The financial challenge, such as the rehabilitation costs and limited employment opportunities, also makes the case much more viable, especially if this is juxtaposed to a relatively poor economic standing.

Whether the person is confident that he or she will get approved, he or she should at least try to make a case. After all, he or she doesn’t deserve to handle the disability and its associated hardships alone.

Dog Bite Injuries

Dog Bite Injuries – The Basics

Dogs are known as man’s best friend, but unfortunately, not all dogs are the sweet and cuddly pets that we know and love. In fact, dog bites account for about 90% of all animal bites in the United States. There are currently around 70 million dogs living in the US and an estimated 4.5 million dog bite incidents occur each year. In 2013 alone, 31 people died from causes related to a dog bite.

According to Spiros Law, P.C., some of the most common injuries and complications that come from dog bites include severe lacerations and puncture wounds, fractured bones, disfiguring scars, life-threatening infections, severe contusions, and nerve damage. About 27,000 dog bite victims undergo reconstructive surgery each year.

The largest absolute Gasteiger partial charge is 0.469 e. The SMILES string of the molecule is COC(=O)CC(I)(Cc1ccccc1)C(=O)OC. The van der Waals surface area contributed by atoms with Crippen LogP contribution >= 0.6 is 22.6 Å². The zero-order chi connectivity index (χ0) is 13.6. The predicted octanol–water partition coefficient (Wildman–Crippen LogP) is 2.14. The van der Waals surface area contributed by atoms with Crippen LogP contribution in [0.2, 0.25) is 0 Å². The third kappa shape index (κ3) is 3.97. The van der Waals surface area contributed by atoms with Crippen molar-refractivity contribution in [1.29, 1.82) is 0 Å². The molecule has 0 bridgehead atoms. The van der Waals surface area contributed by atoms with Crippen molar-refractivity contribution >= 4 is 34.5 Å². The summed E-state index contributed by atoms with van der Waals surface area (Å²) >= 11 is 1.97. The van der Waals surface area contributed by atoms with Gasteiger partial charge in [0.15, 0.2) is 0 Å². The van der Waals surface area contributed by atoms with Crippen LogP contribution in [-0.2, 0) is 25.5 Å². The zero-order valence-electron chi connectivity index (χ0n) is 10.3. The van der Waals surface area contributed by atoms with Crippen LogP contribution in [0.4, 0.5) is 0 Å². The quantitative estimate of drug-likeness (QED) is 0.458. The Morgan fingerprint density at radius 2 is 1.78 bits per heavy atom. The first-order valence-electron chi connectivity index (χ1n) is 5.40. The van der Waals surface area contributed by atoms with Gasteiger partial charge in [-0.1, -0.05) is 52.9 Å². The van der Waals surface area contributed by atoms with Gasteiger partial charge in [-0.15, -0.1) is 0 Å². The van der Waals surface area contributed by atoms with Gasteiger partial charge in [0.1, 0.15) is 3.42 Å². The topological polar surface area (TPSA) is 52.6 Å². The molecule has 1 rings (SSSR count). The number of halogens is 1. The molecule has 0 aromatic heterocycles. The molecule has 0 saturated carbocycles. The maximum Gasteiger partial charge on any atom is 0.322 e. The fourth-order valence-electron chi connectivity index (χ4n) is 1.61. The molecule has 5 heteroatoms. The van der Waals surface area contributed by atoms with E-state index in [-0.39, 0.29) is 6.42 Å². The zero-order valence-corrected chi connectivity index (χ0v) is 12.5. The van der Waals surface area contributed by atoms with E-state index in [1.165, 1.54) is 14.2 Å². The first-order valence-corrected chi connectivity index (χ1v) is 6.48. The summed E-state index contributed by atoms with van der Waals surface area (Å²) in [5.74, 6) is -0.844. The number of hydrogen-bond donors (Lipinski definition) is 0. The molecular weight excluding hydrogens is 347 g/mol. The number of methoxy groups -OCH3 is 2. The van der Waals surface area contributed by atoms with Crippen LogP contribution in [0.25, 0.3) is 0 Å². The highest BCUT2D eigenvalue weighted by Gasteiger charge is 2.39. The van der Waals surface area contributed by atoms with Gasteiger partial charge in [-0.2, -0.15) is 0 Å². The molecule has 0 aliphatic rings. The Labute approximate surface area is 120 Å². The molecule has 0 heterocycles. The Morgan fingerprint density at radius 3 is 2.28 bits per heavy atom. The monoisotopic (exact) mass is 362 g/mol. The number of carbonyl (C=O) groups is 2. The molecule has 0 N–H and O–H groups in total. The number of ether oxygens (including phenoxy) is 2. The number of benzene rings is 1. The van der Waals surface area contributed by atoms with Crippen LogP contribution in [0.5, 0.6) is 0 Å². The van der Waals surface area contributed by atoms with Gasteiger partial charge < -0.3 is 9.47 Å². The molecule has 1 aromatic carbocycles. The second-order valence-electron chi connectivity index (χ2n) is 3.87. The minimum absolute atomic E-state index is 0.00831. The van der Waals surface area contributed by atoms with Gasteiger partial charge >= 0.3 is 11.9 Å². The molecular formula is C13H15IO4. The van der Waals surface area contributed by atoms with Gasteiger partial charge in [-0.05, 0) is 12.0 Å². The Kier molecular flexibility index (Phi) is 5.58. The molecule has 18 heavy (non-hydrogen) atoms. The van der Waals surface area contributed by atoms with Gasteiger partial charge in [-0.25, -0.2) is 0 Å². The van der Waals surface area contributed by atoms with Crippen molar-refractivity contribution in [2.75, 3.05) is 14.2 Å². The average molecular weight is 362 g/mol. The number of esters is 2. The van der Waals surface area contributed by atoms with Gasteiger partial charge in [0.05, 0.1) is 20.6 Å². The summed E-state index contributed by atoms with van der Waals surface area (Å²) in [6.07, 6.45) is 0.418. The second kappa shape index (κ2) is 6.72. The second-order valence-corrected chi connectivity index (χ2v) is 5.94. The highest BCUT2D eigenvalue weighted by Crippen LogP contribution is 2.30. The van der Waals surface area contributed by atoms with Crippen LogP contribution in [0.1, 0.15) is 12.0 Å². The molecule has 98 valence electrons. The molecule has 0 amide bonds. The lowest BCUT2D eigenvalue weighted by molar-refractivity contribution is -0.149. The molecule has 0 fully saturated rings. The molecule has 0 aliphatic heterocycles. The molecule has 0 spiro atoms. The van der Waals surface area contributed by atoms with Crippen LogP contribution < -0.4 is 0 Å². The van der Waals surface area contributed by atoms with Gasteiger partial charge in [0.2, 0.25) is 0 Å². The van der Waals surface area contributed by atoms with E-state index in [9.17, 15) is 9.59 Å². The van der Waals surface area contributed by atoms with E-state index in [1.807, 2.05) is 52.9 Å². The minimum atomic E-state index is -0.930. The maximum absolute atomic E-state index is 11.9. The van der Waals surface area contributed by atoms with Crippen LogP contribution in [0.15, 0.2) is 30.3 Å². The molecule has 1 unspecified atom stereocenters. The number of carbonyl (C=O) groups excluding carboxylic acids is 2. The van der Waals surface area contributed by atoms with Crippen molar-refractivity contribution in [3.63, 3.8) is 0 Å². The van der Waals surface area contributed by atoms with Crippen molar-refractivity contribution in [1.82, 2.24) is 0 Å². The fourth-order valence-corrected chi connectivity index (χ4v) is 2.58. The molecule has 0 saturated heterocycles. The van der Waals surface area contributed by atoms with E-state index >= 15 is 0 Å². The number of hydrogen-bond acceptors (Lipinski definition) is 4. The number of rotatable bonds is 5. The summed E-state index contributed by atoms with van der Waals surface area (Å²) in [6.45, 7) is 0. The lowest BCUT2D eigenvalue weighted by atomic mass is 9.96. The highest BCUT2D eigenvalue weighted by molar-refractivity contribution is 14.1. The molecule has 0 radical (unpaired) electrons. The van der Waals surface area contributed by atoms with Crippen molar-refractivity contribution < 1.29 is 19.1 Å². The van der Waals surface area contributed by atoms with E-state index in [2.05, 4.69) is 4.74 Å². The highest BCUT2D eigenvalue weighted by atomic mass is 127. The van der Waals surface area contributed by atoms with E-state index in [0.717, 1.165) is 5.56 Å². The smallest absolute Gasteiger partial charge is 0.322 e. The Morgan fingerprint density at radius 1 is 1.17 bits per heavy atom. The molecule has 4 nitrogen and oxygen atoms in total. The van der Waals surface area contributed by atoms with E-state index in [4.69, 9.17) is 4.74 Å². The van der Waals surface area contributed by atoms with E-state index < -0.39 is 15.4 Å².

There are a few ways to avoid dog bite incidents. For example, stay away from dogs you don’t know and never leave a young child alone with a dog, whether it is familiar or not. When approaching a dog, it is best to do so slowly and give the dog a chance to approach you. Also, never approach or try to play with a dog that is eating or a female dog that is feeding her puppies. If you find yourself in a situation with an aggressive dog, do not panic or run and scream. The best thing to do here is back away slowly and avoid eye contact with the angry canine.

If you have been bitten by a dog and your injuries are not severe, you may feel like you can treat yourself at home and avoid the emergency room. However, it is always best to seek medical attention after a dog bite, especially if the dog was unfamiliar to you. If the bite is deep, you cannot stop the bleeding, or there are any signs of infection, seek medical help right away.